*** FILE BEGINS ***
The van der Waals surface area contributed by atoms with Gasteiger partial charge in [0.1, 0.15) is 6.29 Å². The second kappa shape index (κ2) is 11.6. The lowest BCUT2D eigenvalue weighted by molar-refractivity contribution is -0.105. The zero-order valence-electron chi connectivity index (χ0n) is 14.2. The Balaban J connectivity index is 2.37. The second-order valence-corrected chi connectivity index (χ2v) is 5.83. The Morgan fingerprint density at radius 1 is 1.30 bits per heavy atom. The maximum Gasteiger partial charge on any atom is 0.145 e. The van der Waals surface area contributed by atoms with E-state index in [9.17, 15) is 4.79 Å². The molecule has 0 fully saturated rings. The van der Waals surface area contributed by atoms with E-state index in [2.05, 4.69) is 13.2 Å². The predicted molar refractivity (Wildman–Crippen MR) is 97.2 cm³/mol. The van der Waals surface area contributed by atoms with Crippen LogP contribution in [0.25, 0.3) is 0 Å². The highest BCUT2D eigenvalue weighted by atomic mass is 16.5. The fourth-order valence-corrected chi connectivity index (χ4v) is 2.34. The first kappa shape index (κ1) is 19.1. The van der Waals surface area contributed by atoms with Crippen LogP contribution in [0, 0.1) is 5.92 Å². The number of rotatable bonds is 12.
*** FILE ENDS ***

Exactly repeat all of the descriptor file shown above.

The van der Waals surface area contributed by atoms with Gasteiger partial charge in [0.1, 0.15) is 6.29 Å². The second kappa shape index (κ2) is 11.6. The lowest BCUT2D eigenvalue weighted by molar-refractivity contribution is -0.105. The zero-order valence-electron chi connectivity index (χ0n) is 14.2. The Balaban J connectivity index is 2.37. The second-order valence-corrected chi connectivity index (χ2v) is 5.83. The Morgan fingerprint density at radius 1 is 1.30 bits per heavy atom. The maximum Gasteiger partial charge on any atom is 0.145 e. The van der Waals surface area contributed by atoms with E-state index in [9.17, 15) is 4.79 Å². The molecule has 0 fully saturated rings. The van der Waals surface area contributed by atoms with E-state index in [2.05, 4.69) is 13.2 Å². The predicted molar refractivity (Wildman–Crippen MR) is 97.2 cm³/mol. The van der Waals surface area contributed by atoms with Crippen LogP contribution in [0.25, 0.3) is 0 Å². The highest BCUT2D eigenvalue weighted by atomic mass is 16.5. The fourth-order valence-corrected chi connectivity index (χ4v) is 2.34. The first kappa shape index (κ1) is 19.1. The van der Waals surface area contributed by atoms with Crippen LogP contribution in [0, 0.1) is 5.92 Å². The number of rotatable bonds is 12.